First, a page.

# Solve the coordinate equation x* (d^2y/dx^2) + dy/ dx = x^2

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In this problem we can see that there is no use of the dependent variable y in the equation (except in the derivatives)

To solve it, we first reduce the equation to a simpler form by using the substitution p = dy /dx.

p = dy/dx => dp / dx = (d^2y / dx^2)

The equation is now reduced to x* (dp/dx) + p = x^2

Multiply all the terms by dx , we get: x*dp + p*dx = x^2*dx

Now x*dp + p*dx = d(xp) and x^2*dx = d(x^3/3)

So, we have d(xp) = d(x^3/3)

Integrating, we get: xp = x^3/3 + C

Replace the p by dy/ dx

x* (dy/dx) = x^3/3 + C

=> dy/dx = x^2/3 + C/x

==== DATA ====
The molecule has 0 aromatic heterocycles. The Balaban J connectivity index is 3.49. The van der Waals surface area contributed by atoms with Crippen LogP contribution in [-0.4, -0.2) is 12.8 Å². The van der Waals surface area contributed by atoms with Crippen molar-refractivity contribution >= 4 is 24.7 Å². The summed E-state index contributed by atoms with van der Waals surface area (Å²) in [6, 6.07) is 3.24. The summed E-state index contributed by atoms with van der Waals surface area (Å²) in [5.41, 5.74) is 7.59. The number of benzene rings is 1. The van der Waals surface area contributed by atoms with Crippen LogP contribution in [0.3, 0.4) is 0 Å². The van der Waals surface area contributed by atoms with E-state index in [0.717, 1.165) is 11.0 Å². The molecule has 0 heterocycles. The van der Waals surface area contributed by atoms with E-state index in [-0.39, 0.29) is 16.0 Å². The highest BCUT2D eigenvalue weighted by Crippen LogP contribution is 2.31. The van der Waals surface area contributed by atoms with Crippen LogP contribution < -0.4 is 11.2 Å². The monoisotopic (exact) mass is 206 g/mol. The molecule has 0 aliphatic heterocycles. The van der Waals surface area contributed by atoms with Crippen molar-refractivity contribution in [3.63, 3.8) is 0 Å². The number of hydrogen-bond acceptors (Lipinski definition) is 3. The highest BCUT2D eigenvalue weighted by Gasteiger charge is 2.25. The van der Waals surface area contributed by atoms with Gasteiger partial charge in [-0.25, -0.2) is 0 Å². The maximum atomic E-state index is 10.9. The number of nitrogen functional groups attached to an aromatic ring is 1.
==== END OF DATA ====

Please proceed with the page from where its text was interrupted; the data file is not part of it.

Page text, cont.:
Integrating

y = x^3 / 9 + C1*ln|x| + C2

**Therefore the required solution is y = x^3/9 + C1* ln|x| + C2**

You need to consider the derivative `(dy)/(dx)` as a function `g'(x)` and x as the function `f(x)` , such that:

`f(x)*(g'(x))' + f'(x)*g(x) = x^2`

You should notice that the left side summation represents the product rule, that is used when you need to evaluate the derivative of the product of two functions, such that:

`f(x)*(g'(x))' + f'(x)*g(x) = (f(x)*g'(x))'`

Hence, the equation you need to solve is the following, such that:

`(f(x)*g'(x))' = x^2`

You need to integrate both sides with respect to x, such that:

`int (f(x)*g'(x))' dx = int x^2 dx`

`f(x)*g'(x) = x^3/3 + c`

Replacing back x for f(x) yields:

`x*g'(x) = x^3/3 + c`

Dividing both sides by x yields:

`g'(x) = (x^3/3 + c)/x => g'(x) = x^2/3 + c/x`

You need to integrate both sides with respect ro x, such that:

`int g'(x) dx = int x^2/3 dx + int c/x dx`

`g(x) = y(x) = x^3/ 9 + c_1*ln x + c_2`

**Hence, evaluating the general solution to the given second order linear ordinary differential equation, yields **`y(x) = x^3/ 9 + c_1*ln |x| + c_2.`